EDITORIAL: Invest in safety

Governments at all levels need to re-shuffle money to increase the amount of people who keep animals and humans safe on land and at sea

There’s a family of cougars living in semi-

urban Nanoose Bay.

A wolf is attacking family pets in Qualicum Beach.

The coast guard saved an orca tangled in a crab-pot line off Columbia Beach.

Unsafe interaction between humans and wild animals is likely to increase and it’s time people and governments paid more attention to causes and effects of this increased interaction.

Long before humans walked the beaches and forest trails of this region — even before First Nations people — this land and sea were the domain of wildlife. We have encroached on their homes, not the other way around.

It’s unlikely we, as communities, will contract. We continue to either spread into the wild, or alter the wilder regions, forcing the animals toward our homes.

The answer is not to stop all development or bring in the bulldozers to rip apart well-established subdivisions on the edges of our towns and communities. Establishing a population limit for towns and cities — shutting the gates — is non-democratic and sounds more like something done in a totalitarian regime.

We are not going to stop these unsafe interactions. We can, however, do more to prepare for, and react to them.

The first step, from our perspective, is a re-allocation of our tax dollars. We need more, not fewer, Canadian Coast Guard staff and vessels. We need more, not fewer, conservation officers. We need more, not fewer, Department of Fisheries and Oceans staff.

This does not mean higher taxes. If the provincial and federal governments would like some help finding the money for these positions, give us about two hours with the budgets of various ministries — we will find the money.

While we agree government doesn’t have to take care of everything, we do believe people are OK with their tax dollars being spent on public safety, which include police, fire, paramedics and, yes, the coast guard, conservation service and DFO. This time of increasing interaction is not a time for decreasing service.

Of all the possible federal election issues that could come to light in this region in the next six months, we believe the safety of humans and animals on land and at sea should be the main focus of both electors and politicians.

— Editorial by John Harding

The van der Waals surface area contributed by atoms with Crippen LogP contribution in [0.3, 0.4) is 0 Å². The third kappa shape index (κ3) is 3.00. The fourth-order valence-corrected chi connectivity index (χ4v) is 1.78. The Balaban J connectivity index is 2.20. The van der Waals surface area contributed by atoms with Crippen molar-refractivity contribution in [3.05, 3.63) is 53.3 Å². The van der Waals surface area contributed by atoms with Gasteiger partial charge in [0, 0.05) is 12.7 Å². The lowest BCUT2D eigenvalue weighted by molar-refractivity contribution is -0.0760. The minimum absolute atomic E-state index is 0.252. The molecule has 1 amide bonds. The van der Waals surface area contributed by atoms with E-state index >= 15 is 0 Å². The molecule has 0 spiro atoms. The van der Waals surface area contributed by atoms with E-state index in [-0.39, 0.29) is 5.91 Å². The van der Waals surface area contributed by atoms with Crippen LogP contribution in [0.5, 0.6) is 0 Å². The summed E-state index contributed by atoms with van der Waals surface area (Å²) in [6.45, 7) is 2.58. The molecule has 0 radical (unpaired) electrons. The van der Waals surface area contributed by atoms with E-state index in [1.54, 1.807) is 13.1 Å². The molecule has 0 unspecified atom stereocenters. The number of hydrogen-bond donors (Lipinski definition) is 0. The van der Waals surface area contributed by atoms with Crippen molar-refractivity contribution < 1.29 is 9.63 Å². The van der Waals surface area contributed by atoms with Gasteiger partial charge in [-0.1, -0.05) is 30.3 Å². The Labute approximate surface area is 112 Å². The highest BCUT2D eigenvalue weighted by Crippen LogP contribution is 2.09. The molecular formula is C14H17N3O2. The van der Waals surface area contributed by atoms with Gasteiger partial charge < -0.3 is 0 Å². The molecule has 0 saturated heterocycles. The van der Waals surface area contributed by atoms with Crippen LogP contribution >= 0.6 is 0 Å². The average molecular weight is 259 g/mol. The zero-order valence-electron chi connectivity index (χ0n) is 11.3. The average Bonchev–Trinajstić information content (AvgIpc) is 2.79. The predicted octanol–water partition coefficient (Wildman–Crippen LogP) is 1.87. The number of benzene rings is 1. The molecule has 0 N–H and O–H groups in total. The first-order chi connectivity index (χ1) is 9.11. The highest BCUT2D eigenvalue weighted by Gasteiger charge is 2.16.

Just Posted

Search for contaminant at Little Qualicum Cheeseworks continues

Company ‘blown away’ by community support after E. coli recall of Qualicum Spice cheese

BC Housing now involved in Parksville supportive housing project lawsuit

Agency listed as a defendant alongside city over 222 Corfield rezoning

RDN to review water infrastructure

The Regional District of Nanaimo plans to assess the condition of its… Continue reading

Electoral reform ballot returns so far show higher Parksville-Qualicum engagement

Region among top four in percentage of ballots turned in

A cuddle and a coffee: Six Island towns named among Canada’s most cozy

Sidney, Campbell River, Courtenay, Parksville, Tofino and Ucluelet crack Expedia’s top 40

Saving salmon: B.C. business man believes hatcheries can help bring back the fish

Tony Allard worked with a central coast First Nation to enhance salmon stocks

High-end B.C. house prices dropping, but no relief at lower levels

But experts say home ownership remains out of reach for many for middle- and lower-income families

Worker killed in collision at B.C. coal mine

Vehicle collision occurred at approximately 10:45 a.m. this morning

B.C. asking for tips on ‘dirty money’ in horse racing, real estate, luxury cars

Action follows a Peter German report on money laundering in B.C. casinos

Canadian dead more than a week after plane crash in Guyana: Global Affairs

Global Affairs said it couldn’t provide further details on the identity of the Canadian citizen

Children between 6 and 9 eligible for $1,200 RESP grant from province

BC Ministry of Education is reminding residents to apply before the deadline

Victoria spent $30,000 to remove John A. Macdonald statue

Contentious decision sparked controversy, apology from mayor

Privacy concerns over credit card use for legal online pot purchases

Worries follow privacy breaches at some Canadian cannabis retailers

NEB approves operating pressure increase to repaired Enbridge pipeline

The pipeline burst outside of Prince George on Oct. 9, now operating at 85 per cent

Most Read